Meta unveils new supercomputer to perform most daunting tasks and boost metaverse

The machine will be the fastest AI supercomputer in the world when it is fully built in mid-2022, the company formerly called Facebook said

The new supercomputer will let Meta fully realise the benefits of self-supervised learning and perform tasks that require the processing of large sets of data. AP

Facebook parent company Meta unveiled a new supercomputer capable of building next-generation artificial intelligence infrastructure and foundational technology to boost research in the field of metaverse.

Called AI Research SuperCluster, the new machine is among the fastest AI supercomputers running today and will be the fastest AI supercomputer in the world when it is complete in mid-2022, Meta said.

The company’s researchers are using RSC to train large models in natural language processing. It will be used to build better AI models that can learn from trillions of examples, develop new augmented reality tools, work across hundreds of languages and seamlessly analyse text, images and videos together.

Using the new supercomputer, Meta aims to build a new set of AI systems that can power real-time voice translations to large groups of people, each speaking a different language, so they can collaborate on a research project or play an augmented reality game together, the company said.

Supercomputers are far more powerful than general-purpose computers and are typically used to address the most demanding problems in the world. These include developing medicine, fighting the Covid-19 pandemic, exploring oil and gas reserves, simulating nuclear weapon explosions, and forecasting weather.

“Ultimately, the work done with RSC will pave the way for building technologies for the next major computing platform – the metaverse, where AI-driven applications and products will play an important role,” Kevin Lee, RSC’s technical programme manager, and Shubho Sengupta, software engineer in the company’s AI research infra team, wrote in a blog on Monday.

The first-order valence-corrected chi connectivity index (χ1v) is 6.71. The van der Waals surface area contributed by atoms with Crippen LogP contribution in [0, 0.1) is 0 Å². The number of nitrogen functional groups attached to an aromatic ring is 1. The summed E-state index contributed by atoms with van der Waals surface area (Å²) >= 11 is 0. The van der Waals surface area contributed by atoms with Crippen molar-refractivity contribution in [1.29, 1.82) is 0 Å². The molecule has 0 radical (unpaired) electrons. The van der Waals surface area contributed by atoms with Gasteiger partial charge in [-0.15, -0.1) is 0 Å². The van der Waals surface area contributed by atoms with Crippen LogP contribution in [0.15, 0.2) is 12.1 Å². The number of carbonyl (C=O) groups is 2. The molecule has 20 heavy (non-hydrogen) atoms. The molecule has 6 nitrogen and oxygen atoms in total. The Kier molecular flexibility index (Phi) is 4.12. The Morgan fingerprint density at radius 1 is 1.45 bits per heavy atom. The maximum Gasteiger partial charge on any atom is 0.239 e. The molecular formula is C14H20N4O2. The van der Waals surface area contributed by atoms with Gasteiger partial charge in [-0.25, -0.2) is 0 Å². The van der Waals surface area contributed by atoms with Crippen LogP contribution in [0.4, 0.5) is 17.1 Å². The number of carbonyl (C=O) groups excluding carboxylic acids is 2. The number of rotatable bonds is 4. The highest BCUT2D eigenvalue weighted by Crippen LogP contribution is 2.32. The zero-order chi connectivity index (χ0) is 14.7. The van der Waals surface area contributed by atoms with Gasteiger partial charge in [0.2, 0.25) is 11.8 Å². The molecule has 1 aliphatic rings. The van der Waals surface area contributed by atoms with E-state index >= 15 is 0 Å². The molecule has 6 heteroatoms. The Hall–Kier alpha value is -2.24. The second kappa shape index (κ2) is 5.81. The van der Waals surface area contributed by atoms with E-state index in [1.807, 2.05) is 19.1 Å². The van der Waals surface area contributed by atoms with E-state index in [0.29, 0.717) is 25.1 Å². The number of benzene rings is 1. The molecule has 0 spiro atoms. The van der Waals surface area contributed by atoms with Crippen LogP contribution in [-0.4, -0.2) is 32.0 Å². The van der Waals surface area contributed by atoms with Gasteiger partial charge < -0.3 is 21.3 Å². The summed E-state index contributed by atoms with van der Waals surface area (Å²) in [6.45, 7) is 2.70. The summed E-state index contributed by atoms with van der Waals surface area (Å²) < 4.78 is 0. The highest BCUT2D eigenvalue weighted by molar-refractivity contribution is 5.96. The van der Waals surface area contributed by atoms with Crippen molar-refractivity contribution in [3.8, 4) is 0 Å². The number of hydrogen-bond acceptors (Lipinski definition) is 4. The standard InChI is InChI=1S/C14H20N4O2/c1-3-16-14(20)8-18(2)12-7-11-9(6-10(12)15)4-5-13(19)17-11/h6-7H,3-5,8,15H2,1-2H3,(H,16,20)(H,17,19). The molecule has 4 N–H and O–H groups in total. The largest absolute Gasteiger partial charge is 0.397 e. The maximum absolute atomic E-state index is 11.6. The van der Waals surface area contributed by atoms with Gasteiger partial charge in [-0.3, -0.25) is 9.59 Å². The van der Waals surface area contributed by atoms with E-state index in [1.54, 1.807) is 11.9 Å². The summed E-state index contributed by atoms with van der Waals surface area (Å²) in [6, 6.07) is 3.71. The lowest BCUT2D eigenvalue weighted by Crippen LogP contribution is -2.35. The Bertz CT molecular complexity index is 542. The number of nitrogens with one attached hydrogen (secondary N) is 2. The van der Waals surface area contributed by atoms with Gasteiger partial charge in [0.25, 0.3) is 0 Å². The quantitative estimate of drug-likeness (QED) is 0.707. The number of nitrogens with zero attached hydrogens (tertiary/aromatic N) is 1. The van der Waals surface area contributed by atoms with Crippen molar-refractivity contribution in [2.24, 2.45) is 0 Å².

AI supercomputers are built by combining multiple GPUs into compute nodes. Photo: Facebook

To expedite its research on Metaverse, Meta launched a $50 million fund last September.

Metaverse is a digital space that allows users to communicate and move virtually in their three-dimensional avatars or digital representations. Hailed as a successor to the internet, it is a set of immersive spaces shared by users, in which they can interact, innovate and engage other people who are not in the same physical space.

RSC will let Meta fully realise the benefits of self-supervised learning and perform tasks that require the processing of large sets of data in a fraction of second. For instance, it will enhance speech recognition technology, which must work well even in challenging scenarios with lots of background noise, such as parties or concerts.

“NLP needs to understand more languages, dialects and accents … and advances in other areas, including robotics, embodied AI and multimodal AI, will help people accomplish useful tasks in the real world.

“High-performance computing infrastructure is a critical component in training large models, and Meta’s AI research team has been building these high-powered systems for many years,” said Mr Lee and Mr Sengupta.

US technology companies such as Microsoft, IBM and Google are competing to develop supercomputer technology.

In 2020, Group 42, an artificial intelligence and cloud computing company in Abu Dhabi, offered Artemis – the world’s 26th most powerful supercomputer – to researchers looking to contain the coronavirus.

Currently, RSC involved 6,080 GPUs and the company aims to increase the number to 16,000. Photo: Facebook

Last year, Saudi Aramco, the world’s biggest oil company, and Saudi Telecom Company, the biggest telecoms operator in the kingdom by market value, launched a supercomputer, Dammam 7, that was featured among the world’s top 10 most powerful machines.

In May 2020, Microsoft announced it had built one of the top five publicly disclosed supercomputers.

Meta said it faced Covid-induced “unexpected challenges” in the development of RSC.

“Covid-19 and industry-wide wafer supply constraints brought supply chain issues that made it difficult to get everything from chips to components like optics and GPUs [graphics processing units], and even construction materials – all of which had to be transported in accordance with new safety protocols,” Mr Lee and Mr Sengupta said.

How safe is RSC?

Most of the RSC tasks, including building new AI models and creating new algorithms, involve the use of real-world data. RSC has been “designed from the ground up with privacy and security in mind”, the company said.

“RSC is isolated from the larger internet, with no direct inbound or outbound connections, and traffic can flow only from Meta’s production data centres … the entire data path is end-to-end encrypted.

“Before data is imported to RSC, it must go through a privacy review process to confirm it has been correctly anonymised,” Mr Lee and Mr Sengupta said.

To ensure the safety of data, RSC is isolated from the larger internet, with no direct inbound or outbound connections. Photo: Facebook

RSC is up and running today, but its development is ongoing.

Currently, RSC involves 6,080 GPUs and the company aims to increase the number to 16,000. It will increase the AI training performance by more than 2.5 times.

A GPU is an electronic circuit that processes many pieces of data simultaneously.

Updated: February 17, 2022, 11:27 AM
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